Painting A Portrait (2012)
by Sydney S. Kim
“We often overcome ... painful states by reassimilating ourselves to the natural world via the sensual pleasures of making.” -- Susan Stewart
I am on a train as I write this. I take note of the unusual sights that flit in and out of sight throughout the day -- in 7 hours, you can catch the sun at nearly all of its phases. Losing myself in open fields, gnarled and naked trees, and blackened bluffs, I forget that I am traveling between two cities, save for the occasional trace of human life: an overturned chair, broken palette, an abandoned factory
Self-portraiture, the act of traveling, and loneliness are not new subjects for Delaney Allen, but in Painting a Portrait, he unites all three to new evocative heights. The work is truly about landscape and the questions raised when it is both witnessed and fabricated by a singular and single point-of-view. As a viewer, we are transplanted outdoors into wide array of rich and dense settings: shadowy deserts, ominous tropics, and foggy tangles of flora. Then, we are brought back to an internal and domestic setting through the artist’s self-portraits. We witness him attempt to manufacture and lose himself in makeshift backdrops of toile wallpaper while donning floral-patterned apparel: these are reconstructions of sights formerly seen.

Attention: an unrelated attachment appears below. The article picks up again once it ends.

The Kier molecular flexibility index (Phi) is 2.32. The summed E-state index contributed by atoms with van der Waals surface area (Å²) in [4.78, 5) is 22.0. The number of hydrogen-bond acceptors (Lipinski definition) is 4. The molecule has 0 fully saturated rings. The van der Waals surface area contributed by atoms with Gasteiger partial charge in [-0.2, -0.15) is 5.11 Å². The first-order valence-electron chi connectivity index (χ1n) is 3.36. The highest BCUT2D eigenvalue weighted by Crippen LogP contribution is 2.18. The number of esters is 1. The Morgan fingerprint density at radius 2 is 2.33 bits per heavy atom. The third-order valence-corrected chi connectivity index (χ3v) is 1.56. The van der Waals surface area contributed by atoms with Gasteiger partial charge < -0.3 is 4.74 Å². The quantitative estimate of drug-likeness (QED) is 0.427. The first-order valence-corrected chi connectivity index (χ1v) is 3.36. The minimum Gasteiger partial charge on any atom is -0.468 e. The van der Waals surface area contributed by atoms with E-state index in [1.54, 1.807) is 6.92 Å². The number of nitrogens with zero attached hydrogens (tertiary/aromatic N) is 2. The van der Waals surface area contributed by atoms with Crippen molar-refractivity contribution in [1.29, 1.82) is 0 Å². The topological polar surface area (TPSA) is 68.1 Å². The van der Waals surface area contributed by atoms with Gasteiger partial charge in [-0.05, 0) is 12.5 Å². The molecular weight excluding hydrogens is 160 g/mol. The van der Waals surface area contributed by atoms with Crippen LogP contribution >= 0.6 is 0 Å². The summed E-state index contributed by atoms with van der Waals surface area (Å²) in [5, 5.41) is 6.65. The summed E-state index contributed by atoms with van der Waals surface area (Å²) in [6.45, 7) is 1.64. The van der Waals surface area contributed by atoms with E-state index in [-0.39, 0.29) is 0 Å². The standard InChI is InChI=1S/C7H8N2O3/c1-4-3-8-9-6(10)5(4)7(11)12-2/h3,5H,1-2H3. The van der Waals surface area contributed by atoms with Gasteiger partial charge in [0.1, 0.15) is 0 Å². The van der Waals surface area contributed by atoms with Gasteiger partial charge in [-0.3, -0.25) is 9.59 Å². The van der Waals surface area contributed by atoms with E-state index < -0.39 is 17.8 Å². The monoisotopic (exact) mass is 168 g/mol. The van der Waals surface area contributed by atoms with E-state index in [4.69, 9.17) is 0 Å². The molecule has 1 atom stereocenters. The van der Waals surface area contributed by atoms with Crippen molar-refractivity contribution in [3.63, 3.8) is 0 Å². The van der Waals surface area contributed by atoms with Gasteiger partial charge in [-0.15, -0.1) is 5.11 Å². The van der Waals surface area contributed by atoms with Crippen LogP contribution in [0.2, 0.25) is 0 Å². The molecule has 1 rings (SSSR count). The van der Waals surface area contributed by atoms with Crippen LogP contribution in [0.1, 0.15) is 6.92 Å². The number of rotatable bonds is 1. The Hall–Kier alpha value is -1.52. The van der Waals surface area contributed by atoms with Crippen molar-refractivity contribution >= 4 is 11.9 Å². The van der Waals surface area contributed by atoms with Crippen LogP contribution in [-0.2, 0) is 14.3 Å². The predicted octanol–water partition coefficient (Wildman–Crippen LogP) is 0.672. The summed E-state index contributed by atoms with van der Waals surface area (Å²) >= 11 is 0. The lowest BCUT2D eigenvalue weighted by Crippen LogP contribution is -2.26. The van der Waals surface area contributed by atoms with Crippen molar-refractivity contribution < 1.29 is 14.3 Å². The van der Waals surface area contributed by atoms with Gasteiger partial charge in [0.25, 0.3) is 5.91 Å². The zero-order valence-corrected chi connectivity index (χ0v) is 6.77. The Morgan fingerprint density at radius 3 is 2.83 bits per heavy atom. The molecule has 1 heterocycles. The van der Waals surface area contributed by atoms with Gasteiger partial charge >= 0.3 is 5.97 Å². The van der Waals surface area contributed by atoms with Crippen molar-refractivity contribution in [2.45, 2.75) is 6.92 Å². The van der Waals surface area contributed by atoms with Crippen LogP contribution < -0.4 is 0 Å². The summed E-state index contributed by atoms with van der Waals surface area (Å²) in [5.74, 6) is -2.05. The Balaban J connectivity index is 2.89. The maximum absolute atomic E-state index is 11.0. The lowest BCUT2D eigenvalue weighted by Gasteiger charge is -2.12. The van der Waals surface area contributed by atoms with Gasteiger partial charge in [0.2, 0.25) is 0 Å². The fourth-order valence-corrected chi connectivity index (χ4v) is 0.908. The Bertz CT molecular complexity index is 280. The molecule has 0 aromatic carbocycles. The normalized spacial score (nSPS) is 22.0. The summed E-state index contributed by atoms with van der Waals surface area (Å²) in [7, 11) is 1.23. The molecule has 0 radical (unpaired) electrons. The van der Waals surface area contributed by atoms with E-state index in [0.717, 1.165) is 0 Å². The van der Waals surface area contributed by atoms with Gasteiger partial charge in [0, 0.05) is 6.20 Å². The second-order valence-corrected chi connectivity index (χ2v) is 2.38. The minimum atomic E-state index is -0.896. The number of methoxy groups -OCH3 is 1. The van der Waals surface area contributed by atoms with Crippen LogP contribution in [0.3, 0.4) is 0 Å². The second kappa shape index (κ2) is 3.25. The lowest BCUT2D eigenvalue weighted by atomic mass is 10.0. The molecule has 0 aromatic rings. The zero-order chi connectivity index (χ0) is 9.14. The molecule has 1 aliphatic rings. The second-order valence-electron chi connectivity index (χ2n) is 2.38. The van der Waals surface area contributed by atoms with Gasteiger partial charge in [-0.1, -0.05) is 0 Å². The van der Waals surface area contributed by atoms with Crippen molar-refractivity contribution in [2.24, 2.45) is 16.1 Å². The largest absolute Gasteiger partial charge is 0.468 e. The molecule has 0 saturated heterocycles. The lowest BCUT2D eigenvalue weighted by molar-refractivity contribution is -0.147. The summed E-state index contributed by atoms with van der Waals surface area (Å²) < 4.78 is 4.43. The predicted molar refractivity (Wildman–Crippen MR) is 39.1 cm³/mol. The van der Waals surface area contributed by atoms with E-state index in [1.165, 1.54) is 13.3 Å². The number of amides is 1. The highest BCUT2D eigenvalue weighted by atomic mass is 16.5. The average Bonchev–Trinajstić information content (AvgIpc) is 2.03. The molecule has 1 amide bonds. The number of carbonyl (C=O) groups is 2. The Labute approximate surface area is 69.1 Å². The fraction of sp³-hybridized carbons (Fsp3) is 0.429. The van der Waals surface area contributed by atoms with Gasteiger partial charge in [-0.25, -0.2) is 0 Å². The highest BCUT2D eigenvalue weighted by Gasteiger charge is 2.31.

There is longing and confusion in this introspective work. The ease with which landscapes gorgeously unfold is often tempered by subtle and literal obscuration, whether it appears in the form of water droplets on a glass barrier or through further underexposure in an already dark setting. Purposefully half-hearted attempts at self-concealment point towards a startling self-awareness. Not entirely in search of answers, Allen’s lens looks out into the world and, ultimately, turns inward towards himself.